Book Review: Godsgrave



  • Author: Jay Kristoff
  • Genre: Fantasy
  • Page Count: 419
  • Date Started: August 13
  • Date Finished: August 23

A Brief Description

Keep in mind that since this is the second book in a series, there may be spoilers for the first book in the following description.

Mia Corvere has found her place as a Blade in the Red Church, but many disagree with her right to be there. She is no closer to ending Consul Scaeva and Cardinal Duomo, or avenging her familia. After a confrontation with an old enemy, Mia begins to suspect the motives of the Red Church.

It is then announced that Scaeva and Duomo will be making a rare public appearance at the conclusion of the grand games in Godsgrave Mia defies the Church and sells her to a gladiatorial collegium for a chance to finally end the ones who took everything from her. In the arena, Mia finds allies, rivals and more questions for her affinity for the shadows. Conspiracies continue to unfold and as the body count rises, Mia will be forced to choose between loyalty and revenge. She will uncover a secret that could change the face of her world as she knows it.

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That’s Fear talking. Never listen to him. Fear is a coward.

Jay Kristoff
pg 95

Initial Thoughts

Since this is the second book in a series, I’m going to say that this is going to a spoiler-filled for anything that happened in book one and that you should tread with caution. While my initial thoughts won’t be spoiler-y the rest of my review will be. Okay, I’m excited to read this. I was delightfully surprised by Nevernight. Having read another of Jay Kristoff’s works and not enjoying it, I was worried I wouldn’t like it. I couldn’t put the book down. Going into Godsgrave was no different. This second book in the series had the same high-octane pace that the first one had and there were a lot of unexpected twists and turns. I read this book very quickly and thought about it very frequently. When I wasn’t reading it, I wanted to be. Overall, I enjoyed this book even more than Nevernight. I’m going to go more in depth into my thoughts below.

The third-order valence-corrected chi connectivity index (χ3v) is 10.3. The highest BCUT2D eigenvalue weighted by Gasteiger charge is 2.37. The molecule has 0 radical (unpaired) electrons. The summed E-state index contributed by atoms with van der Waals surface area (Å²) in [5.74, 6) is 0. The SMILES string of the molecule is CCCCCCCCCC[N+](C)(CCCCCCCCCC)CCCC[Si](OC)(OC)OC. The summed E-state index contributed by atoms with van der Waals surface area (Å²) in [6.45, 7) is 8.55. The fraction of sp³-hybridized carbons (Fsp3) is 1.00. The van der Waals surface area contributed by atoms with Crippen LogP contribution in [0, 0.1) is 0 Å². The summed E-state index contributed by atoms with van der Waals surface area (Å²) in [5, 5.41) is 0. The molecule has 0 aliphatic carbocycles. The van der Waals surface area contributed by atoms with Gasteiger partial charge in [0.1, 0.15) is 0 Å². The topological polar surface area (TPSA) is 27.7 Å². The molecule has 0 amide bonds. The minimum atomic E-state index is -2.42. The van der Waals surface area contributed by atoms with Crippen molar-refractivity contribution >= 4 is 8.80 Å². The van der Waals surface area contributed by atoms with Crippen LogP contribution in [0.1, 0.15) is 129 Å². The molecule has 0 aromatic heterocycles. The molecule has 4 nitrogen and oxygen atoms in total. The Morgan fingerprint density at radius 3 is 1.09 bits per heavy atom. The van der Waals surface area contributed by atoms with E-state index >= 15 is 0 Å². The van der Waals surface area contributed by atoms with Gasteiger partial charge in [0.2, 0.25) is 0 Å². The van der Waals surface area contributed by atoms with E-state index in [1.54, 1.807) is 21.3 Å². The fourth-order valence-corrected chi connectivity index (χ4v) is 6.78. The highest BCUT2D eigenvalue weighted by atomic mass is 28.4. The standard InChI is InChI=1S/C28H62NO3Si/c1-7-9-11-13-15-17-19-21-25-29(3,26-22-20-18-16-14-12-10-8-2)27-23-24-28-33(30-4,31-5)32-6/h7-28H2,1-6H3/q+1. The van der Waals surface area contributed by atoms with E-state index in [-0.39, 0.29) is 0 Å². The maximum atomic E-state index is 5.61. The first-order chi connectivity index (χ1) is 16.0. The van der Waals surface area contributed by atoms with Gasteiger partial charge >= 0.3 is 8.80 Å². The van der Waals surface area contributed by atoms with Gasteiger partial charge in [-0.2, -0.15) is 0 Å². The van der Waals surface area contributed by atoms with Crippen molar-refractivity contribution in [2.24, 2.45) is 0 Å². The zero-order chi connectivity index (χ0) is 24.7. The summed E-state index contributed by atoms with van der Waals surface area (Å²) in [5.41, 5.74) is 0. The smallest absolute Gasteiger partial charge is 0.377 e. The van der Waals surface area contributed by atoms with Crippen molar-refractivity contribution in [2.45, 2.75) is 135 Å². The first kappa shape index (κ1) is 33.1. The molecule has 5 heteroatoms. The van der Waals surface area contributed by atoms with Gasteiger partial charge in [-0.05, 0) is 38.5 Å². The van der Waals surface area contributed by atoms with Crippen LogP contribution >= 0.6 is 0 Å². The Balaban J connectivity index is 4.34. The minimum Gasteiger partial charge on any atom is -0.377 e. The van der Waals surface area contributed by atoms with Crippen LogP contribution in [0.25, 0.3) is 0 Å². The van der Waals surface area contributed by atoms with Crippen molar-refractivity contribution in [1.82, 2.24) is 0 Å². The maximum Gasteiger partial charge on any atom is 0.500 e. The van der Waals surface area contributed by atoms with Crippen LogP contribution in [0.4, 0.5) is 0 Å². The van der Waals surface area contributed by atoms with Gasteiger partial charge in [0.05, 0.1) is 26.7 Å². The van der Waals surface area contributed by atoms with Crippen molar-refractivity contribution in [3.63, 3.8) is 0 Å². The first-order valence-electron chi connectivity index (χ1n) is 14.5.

The heavens grant us only one life, but through books, we live a thousand.

Jay Kristoff
pg 65

The very first book (or the first 12 chapters) of Godsgrave had flashbacks between the past and the present. In the past, Mia, finally a Blade in the Red Church, being told that she is unable to kill Scaeva and Duomo, her whole reason for joining the Red Church to begin with. To add to this, Mia comes face to face with an old enemy, Ash, where she learns that the Red Church is not all that it seems. In the present it tells the story of how Mia lets herself caught by slavers to sell herself to a gladiatorial collegium for the opportunity to compete in the grandest games in all of Godsgrave to end Scaeva and Duomo once and for all. I don’t mind the flashbacks, as I believed that this added some backstory and explained a few questions I had, but at the same time, I felt that it took me out of the story a little bit as well. I found myself having to go back to the end of the previous snippet to remember what had happened last in that time period.

The second and third book both took place after Mia had been purchased by Leona, widow of Remus, the justicus that Mia murdered in the previous book and the successor of her father. She is brought to Crow’s Nest, the home that she vacationed in as a child. Here, surrounded by a new cast of characters that I came to love, Mia fights for her right to fight in the magni. The winner of the magni would be crowned by Scaeva, and blessed by Cardinal Duomo, and declared a free man/woman. This would have been her chance to kill them both in one strike. Of course, things don’t go as planned.

For starters, I want to talk about some of the characters we were introduced to: I loved them all. Some of them took some warming up to, Sidonious (Sid) for example, but once I was in love, that was it. All of these characters are so morally gray and have such a complex history that you can’t help it. Mia, though she is ruthless and dark and twisty, you cannot say that she doesn’t care for those she loves.

The last 50 or so pages of this book had me hooked and gasping constantly. With the treachery that wasn’t really treachery, the death that wasn’t really a death, the reveal of Mia’s true parentage and the return of two previously thought dead characters, I was breathless by the end. I think it’s safe to say that this book may have blown me away. I can’t wait to have Darkdawn in my hands come September 3rd.


Better to run than die on your knees.

Jay Kristoff
pg 357

3 thoughts on “Book Review: Godsgrave

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